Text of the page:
After working in the development industry for over a decade, Tobias decided it was time to stop advising Central American farmers how to do things if he didn´t have a piece of land to live coherently with what he taught. Together with his family he runs a small agro-forestry farm, tourism cooperative, and natural building collective in the mountains of El Salvador.


  1. Dont forget icecream beans (Inga). Edible fruit and seeds, excellent fodder and mulch, nitrogen fixing and phosphorus accumulating and they respond well to pollarding.

    1. Yes, fantastic in the American tropics, where it is often planted in cofffee plantations to provide seasonal shade for coffee production. Upper branches are severely cut back in flowering season to provide full sun to the coffee. The branches grow back during the growing season, providing the partial shade that coffee plants thrive on later in the season. The trimmings provide excellent firewood; it’s easy to split and burns hot.

  2. Probably would have been useful to put “temperate” in the title, there is a whole bunch of legume trees that are very useful in semiarid, and tropical settings !

  3. It will be nice to have a similar article but with tropical or subtropical trees. As Shane said before, Inga is one of them.

  4. I’m putting in a word for species local to the area. If I were setting up a sustainable fuelwood forestry farm I’d be checking out what coppices well in the locality. In New England (New South Wales) a local species of stringy bark Eucalypt (E. laevopinea) was fantastic. Casuarina such as C. cunninghamiana respond well too.

    1. can anyone tell me which, between willow and mulberry, has more advantages and produces more biomass?

      I’m trying to make a small hillside area productive, used for about thirty years as a chicken coop by my parents. the land has some fruit trees including a mulberry tree planted about thirty years ago, and a willow tree that is somewhat in the shade and is more or less the same age. In recent days I took branches from the willow and started to plant them in rows with the intention of making them gradually become small walls to raise small terraces, as well as use them for chop and drop in order to start improving the soil to make us a fod forest. I chose willow because the soil is very clayey and in winter with the rain it becomes a marshy sponge in some places, it is also one of the trees with the fastest growth and can be pruned aggressively. When my uncle asked me what I was doing, at my explanation he said “you can plant mulberries!”, But I didn’t think they could be used for those purposes. However, being receptive to the suggestions, noting how large the mulberry has become and how difficult it is to eradicate being attracted by the possibility of making fruit and jam tarts (as well as letting my loving and chubby maids feast on wings), I I am looking for information, discovering that mulberry lends itself well to coppicing, provides a lot of biomass and, in addition to the excellent fruits, the leaves are also protein and suitable for animal and human consumption.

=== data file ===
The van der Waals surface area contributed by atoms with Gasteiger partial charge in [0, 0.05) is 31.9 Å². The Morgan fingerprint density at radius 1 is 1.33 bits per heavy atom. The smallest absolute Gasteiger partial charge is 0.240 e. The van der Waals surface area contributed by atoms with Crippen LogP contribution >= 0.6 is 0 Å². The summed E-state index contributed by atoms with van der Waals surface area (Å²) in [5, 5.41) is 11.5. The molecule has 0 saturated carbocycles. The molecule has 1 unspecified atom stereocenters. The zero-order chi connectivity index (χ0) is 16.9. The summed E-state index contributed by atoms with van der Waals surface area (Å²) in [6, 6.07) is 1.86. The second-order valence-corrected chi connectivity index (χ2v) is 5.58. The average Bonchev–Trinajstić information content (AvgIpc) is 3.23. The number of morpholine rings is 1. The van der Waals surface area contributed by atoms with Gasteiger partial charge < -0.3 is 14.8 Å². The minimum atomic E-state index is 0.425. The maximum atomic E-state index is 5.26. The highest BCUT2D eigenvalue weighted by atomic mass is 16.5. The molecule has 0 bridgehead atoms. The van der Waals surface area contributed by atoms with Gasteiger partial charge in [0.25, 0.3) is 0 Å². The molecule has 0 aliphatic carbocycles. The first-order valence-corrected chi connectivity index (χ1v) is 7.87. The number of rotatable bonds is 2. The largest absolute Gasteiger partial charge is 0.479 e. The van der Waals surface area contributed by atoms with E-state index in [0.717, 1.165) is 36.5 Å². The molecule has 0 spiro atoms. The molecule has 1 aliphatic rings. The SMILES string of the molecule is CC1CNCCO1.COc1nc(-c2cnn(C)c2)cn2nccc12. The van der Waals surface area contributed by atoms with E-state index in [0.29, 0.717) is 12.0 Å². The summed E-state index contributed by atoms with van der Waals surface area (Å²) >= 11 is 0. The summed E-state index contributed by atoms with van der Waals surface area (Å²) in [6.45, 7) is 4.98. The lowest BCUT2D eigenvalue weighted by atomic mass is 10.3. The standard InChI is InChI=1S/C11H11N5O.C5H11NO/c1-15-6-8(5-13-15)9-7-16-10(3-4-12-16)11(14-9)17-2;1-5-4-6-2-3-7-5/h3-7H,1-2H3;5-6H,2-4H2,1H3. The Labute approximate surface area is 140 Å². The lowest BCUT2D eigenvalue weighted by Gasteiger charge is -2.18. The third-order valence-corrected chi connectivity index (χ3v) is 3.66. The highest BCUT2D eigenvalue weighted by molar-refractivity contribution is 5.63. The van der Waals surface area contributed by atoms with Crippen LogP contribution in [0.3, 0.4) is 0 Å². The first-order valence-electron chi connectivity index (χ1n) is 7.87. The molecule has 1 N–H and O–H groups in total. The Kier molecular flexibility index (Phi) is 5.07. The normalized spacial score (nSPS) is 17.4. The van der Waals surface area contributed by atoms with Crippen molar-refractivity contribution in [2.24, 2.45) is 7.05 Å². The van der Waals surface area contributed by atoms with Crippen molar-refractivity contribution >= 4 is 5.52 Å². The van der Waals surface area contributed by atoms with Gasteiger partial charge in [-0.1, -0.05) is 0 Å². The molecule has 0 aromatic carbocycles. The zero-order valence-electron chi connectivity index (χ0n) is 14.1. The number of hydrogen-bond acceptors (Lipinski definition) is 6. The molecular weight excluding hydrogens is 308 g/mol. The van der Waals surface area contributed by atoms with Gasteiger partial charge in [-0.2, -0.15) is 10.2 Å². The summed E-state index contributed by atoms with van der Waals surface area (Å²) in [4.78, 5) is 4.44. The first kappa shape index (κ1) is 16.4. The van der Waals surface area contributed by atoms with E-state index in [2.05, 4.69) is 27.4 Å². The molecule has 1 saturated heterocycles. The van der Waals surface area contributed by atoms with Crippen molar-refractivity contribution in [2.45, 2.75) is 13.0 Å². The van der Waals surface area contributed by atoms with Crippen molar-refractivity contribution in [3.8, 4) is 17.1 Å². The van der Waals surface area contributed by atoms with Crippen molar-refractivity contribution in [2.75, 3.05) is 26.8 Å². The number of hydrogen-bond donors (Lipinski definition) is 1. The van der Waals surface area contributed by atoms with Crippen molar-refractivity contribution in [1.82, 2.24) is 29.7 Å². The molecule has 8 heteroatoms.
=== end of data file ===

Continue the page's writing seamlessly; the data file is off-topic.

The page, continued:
So I was wondering if there is any comparative study on the speed of growth of willow compared to mulberry and which of the two has more advantages. While the willow tree I consider it a temporary plant, to be used only to improve the soil, build elevations and take advantage of the stagnant water that is created, the mulberries could leave them permanently to use the fruits and it attracts me much more.

      1. How are you mulberry plans going? I’m looking to establish a mixed coppice system in SW England, and very interested in a mulberry, alder, hazel, willow mix. Thx Freddie

  5. Very interesting info. Thanks. 2 comments though. Firstly;If you coppice chestnut you don’t get no nuts! (You do get fencing poles, good firewood, bean poles, slats, building materials.) Secondly; It is traditional not to burn elder wood, and the gypsies say it’s harmful to do so. Can’t remember why but I’m sure there’s a good reason.

    1. The problem you are referring to may be cyanide poisoning. I believe there are a number of woody plants where this is a possibility.

    2. I have heard that when elder burns it produces poisonous chemicals, hence the folklore about not bringing it into the house or burning it

    3. Anna Powell,
      Respectfully, please refrain from using the slang “gypsy” to describe an ethnic group. It’s a racial slur imposed on the Roma people by Europeans. You may not have known, but it’s a hurtful word. Here’s a good article on the matter, if you’re open to learning more.

      Thanks for the excellent post on Coppice Agroforestry! I’ll be citing a piece of this for an essay on regenerative agriculture.

  6. Hi…thanks for the article. My apple and fig trees do the same thing. I also cut branches of certain trees and replant them straight to the ground to create dedicated coppicing areas. I also go to my local forest and coppice certain places to allow for more light in, which in turn boosts the biodiversity and creates movement…

  7. I’m late to this conversation, but I wonder if anyone knows about camphor trees and coppicing? Currently, I prefer to not have the continued growth on a camphor stump, but I wonder if the growth has any use?